Canada Develops Micro Photosynthetic Power Cells

Researchers at Concordia University have developed a tiny power plant that fits on the tip of a finger and runs off the rays of the sun.

The efficient and innovative Micro Photosynthetic Power Cell was developed by a team at Concordia University in Montreal, Canada. The tiny fuel cell can work day and night to make electricity, and requires no fuel at all – only the sun. Tiny volumes of algae and cyanobacteria use that sunlight and create energy that can be collected.

Fuel cells have existed since the mid-1800s and are currently used in everything from hybrid vehicles to NASA satellites and landers. They convert oxygen and fuel into energy via chemical reactions that send charged particles across a membrane and produce an electrical charge. All of the fuel cells currently and commonly used need fuel to burn. Not so when you’re working with plants.

Harnessing Photosynthetic Power on a Micro Scale

Photosynthetic organisms like plants and algae use the high-energy photons in sunlight as their fuel source, so there’s no need to keep adding fuel to the reaction. Recruiting them as power generators in a fuel cell keeps the energy-production process completely green. By using a solution of live photosynthetic bacteria and near-microscopic algae, Mehdi Shahparnia and the team at Concordia University have created living, efficient power plants on a tiny scale.

Their Micro Photosynthetic Power Cell (μPSC) measures 25 millimeters to a side and consists of two internal chambers separated by a sulfonated polymer proton exchange membrane (PEM). On one side of the membrane is a liquid medium containing the photosynthetic organisms, and on the other is a ferro-cyanide solution to complete the chemical reaction. The top and bottom of the cell are made of thin glass, allowing sunlight to be transmitted efficiently through to the organisms inside. Tiny precision pipette tips were attached to the two chambers to allow for the clean exchange of fluids while the research team explored the effect of changing concentrations of algae. If these μPSC were to be developed and marketed as a real-world energy source, they would be self-contained, with no ports or valves required.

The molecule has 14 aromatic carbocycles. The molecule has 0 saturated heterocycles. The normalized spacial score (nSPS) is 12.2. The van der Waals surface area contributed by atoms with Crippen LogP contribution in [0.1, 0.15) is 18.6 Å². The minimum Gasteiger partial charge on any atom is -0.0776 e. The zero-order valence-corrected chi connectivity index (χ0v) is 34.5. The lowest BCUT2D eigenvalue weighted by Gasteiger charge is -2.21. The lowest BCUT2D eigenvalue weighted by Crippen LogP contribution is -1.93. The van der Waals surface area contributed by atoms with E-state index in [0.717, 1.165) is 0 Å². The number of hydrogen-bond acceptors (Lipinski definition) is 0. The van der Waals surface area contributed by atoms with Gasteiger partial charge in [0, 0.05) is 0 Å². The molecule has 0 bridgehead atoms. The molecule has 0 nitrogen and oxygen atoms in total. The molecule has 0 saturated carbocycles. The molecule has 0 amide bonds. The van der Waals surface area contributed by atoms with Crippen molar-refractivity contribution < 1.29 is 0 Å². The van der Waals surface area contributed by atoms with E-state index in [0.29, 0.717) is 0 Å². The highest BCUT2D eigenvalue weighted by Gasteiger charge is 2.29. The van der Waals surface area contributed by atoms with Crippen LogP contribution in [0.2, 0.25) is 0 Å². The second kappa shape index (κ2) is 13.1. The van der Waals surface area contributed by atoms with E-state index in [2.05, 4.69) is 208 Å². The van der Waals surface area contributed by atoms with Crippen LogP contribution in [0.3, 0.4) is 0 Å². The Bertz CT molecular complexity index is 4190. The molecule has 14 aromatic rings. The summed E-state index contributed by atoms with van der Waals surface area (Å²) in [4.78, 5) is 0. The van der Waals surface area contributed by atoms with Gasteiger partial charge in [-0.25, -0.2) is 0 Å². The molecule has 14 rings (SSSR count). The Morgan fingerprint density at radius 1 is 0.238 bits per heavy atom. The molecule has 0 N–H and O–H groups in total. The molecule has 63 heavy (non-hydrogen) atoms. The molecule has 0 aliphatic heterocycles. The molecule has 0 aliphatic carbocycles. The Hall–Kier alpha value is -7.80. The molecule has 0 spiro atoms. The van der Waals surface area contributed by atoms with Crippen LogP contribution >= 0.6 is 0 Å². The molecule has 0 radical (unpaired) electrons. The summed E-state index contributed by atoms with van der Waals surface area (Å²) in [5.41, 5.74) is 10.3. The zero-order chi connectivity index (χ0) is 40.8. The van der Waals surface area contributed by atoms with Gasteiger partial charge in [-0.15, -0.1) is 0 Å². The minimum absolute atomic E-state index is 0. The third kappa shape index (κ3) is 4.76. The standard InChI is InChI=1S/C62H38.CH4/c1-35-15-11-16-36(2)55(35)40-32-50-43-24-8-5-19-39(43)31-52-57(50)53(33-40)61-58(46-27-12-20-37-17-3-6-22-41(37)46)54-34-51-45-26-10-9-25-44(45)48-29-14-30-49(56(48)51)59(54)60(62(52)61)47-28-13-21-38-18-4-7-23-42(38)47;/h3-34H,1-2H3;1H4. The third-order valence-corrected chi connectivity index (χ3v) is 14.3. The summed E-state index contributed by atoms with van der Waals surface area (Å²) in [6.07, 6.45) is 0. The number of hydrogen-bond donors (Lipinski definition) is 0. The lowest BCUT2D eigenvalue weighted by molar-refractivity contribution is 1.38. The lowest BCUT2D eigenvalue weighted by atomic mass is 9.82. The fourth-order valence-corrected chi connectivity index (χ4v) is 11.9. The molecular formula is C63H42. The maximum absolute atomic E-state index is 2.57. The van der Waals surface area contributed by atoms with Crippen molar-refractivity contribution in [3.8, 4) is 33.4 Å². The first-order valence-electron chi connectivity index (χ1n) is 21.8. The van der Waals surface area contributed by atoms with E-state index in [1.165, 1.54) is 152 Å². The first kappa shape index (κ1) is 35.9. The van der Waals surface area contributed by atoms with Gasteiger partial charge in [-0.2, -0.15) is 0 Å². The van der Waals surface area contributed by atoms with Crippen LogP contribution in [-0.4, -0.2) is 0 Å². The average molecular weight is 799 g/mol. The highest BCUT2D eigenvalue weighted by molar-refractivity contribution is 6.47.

The resiliency and longevity of the algae-powered cells compared to their usual photovoltaic counterparts remains to be seen, but they do have a significant advantage: unlike traditional technologies, photosynthetic cells still produce power in the dark.

While the μPSC is under bright sunlight, the algae inside use the light to generate energy via photosynthesis, using carbon dioxide and producing oxygen. When night falls and the chambers are dark, the organisms inside revert to their respiration phase, where they reverse input and output, taking in oxygen and emitting carbon dioxide. Both phases produce power: in the paper presented to the journal Technology, the research team showed that even in alternating 10-minute cycles of light and darkness, the voltage output of the μPSC showed no significant variation. In fact, they postulate that the cycles of darkness allow for the organisms to recharge their chemical stores, which prolongs their life span and improves their photosynthetic efficiency.

Via “Micro photosynthetic power cell for power generation from photosynthesis of algae” Mehdi Shahparnia et al, Technology 03, 119 (2015)

Image credit via Flickr under CC license

  • by Jen MacCormack
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  • October 19, 2015